Short or long, but not by Austen
As a newspaper reporter many years ago, I heard New Jersey’s then-commissioner of education give a speech featuring a self-deprecating reference to Voltaire. According to the commissioner, the great French philosopher once wrote to a friend, “I’m sorry this letter is so long, but I didn’t have time to make it shorter.”
Hmm, I thought. I’ve always heard that line attributed to George Bernard Shaw. I Googled. I found attributions to Shaw. And also to Voltaire. And also to Mark Twain. And also to Blaise Pascal. No one seemed to know for sure. I sent my findings along to the commissioner, suggesting he might want to drop the Voltaire reference.
Next time I heard him speak, he said, “As the French philosopher Voltaire once wrote to a friend, ‘I’m sorry this letter is so long. . .’ ”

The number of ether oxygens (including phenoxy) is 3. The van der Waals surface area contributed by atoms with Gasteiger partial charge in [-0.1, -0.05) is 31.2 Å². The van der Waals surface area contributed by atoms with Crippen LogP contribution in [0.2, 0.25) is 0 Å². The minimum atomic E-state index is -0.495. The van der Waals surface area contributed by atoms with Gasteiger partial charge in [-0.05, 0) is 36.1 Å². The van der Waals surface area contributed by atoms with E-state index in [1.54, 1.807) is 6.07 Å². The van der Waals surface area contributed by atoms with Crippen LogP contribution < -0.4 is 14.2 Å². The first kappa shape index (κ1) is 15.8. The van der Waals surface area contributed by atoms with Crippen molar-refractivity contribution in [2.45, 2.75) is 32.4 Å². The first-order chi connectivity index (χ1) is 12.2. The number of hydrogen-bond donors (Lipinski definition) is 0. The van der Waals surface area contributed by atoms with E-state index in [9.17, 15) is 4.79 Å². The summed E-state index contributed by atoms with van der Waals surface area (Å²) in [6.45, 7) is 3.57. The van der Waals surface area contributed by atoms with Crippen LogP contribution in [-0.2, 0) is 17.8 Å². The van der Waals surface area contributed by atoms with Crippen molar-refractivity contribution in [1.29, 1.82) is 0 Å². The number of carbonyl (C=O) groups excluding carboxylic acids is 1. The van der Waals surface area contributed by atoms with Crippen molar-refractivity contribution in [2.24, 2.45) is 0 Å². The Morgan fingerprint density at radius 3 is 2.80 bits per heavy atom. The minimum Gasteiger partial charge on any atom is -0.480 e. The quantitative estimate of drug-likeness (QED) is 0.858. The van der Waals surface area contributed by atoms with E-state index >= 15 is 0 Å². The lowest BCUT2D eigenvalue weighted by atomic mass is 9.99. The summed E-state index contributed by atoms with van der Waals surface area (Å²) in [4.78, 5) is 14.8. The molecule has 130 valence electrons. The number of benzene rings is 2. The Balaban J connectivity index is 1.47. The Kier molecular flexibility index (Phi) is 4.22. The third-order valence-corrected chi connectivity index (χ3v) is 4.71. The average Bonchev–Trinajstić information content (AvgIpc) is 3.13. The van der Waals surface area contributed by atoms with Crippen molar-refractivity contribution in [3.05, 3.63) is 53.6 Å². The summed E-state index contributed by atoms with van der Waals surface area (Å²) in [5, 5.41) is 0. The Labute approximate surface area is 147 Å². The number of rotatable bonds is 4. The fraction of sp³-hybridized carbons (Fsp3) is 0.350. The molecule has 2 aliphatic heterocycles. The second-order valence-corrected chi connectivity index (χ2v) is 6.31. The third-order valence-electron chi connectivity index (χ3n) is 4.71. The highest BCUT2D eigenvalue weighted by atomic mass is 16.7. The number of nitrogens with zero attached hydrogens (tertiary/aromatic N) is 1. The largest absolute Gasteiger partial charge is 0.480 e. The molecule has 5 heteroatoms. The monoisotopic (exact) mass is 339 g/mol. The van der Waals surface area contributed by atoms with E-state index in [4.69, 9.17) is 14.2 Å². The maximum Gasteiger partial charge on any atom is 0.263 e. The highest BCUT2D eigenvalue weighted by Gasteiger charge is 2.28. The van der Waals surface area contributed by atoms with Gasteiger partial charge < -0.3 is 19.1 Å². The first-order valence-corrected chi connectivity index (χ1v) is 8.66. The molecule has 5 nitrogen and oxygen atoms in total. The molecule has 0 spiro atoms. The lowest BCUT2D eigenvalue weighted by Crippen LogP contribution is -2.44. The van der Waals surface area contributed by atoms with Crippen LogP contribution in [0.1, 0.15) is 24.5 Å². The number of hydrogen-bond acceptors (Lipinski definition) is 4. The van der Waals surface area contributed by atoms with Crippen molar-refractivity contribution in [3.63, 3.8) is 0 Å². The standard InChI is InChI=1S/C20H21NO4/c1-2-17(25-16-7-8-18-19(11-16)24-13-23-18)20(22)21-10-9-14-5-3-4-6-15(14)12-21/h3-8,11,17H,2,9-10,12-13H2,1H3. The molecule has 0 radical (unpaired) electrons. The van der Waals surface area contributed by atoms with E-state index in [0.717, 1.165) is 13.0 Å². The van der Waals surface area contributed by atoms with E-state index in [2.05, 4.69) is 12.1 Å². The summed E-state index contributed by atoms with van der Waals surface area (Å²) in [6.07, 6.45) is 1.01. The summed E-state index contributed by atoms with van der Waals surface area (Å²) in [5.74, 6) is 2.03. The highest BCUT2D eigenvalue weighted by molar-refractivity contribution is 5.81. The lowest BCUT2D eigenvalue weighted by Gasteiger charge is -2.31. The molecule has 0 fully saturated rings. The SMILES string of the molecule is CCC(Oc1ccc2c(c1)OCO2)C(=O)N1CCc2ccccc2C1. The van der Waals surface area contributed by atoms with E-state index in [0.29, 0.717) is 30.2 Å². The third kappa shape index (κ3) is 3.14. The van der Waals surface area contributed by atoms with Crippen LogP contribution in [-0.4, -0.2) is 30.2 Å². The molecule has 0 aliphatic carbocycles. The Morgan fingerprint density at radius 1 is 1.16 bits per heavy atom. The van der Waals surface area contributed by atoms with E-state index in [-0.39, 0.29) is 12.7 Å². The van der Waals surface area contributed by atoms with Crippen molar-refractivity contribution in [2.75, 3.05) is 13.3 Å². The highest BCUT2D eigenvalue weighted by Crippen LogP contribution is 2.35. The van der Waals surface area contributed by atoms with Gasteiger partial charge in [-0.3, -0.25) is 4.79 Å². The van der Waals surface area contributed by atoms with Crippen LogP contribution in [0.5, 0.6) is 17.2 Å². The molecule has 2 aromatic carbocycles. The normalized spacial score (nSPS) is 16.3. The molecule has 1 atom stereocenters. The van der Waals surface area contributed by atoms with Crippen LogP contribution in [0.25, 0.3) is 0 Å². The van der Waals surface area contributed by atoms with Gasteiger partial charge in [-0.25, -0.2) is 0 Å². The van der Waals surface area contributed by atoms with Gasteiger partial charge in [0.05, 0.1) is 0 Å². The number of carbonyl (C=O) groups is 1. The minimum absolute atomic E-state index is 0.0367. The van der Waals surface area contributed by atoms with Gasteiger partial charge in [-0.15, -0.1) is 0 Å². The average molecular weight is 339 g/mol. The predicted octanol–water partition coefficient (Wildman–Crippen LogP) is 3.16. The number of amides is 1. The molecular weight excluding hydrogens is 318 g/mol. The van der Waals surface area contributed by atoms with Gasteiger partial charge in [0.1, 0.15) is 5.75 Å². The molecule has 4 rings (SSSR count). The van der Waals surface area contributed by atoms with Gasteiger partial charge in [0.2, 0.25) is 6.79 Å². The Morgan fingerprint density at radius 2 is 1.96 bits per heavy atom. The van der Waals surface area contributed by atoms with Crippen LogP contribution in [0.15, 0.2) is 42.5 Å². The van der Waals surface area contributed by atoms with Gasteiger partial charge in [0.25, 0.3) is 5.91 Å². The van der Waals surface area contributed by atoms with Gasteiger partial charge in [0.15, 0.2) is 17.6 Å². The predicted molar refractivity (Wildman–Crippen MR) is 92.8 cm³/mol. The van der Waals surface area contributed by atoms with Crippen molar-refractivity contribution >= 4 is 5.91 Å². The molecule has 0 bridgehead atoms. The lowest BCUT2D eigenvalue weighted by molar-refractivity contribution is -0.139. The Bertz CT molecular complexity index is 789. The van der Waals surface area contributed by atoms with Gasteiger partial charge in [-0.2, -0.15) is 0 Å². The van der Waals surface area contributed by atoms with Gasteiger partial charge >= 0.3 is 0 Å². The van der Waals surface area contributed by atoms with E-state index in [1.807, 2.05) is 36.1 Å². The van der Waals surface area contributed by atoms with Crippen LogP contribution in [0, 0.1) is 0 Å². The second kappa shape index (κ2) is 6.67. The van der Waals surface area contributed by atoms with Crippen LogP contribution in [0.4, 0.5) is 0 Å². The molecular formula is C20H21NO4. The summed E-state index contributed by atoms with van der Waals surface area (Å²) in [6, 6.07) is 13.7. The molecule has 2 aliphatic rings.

So much for the power of the press.
I recalled this incident the other day, when my Google alert for Jane Austen tossed up this Q&A from the Harvard Business Review – not usually a fount of Austen references -- on the best way to use Twitter in a crisis.
“I think it was Jane Austen who first said, ‘I’m sorry, I don’t have time to write a short letter so I’ll write you a long one,’” suggested interviewer Sarah Green Carmichael.
Well, that was easy: not only was Austen not the first to say it, she never said it at all. (Add this one to the oh-so-long list of spurious Austen quotes floating around in cyberspace.) But, I wondered, who was the first to say it?
Luckily, in the years since I first took a desultory stab at answering this question, the Gods of the Internet have brought us a far more dedicated researcher in the form of Garson O’Toole, aka the Quote Investigator, who has nailed this one with admirable thoroughness.
The winner? Blaise Pascal, 1657 – 118 years before Jane Austen’s birth. But O’Toole also documents similar remarks by a host of other famous people in the centuries following Pascal. Not Jane Austen, though. And also not Voltaire.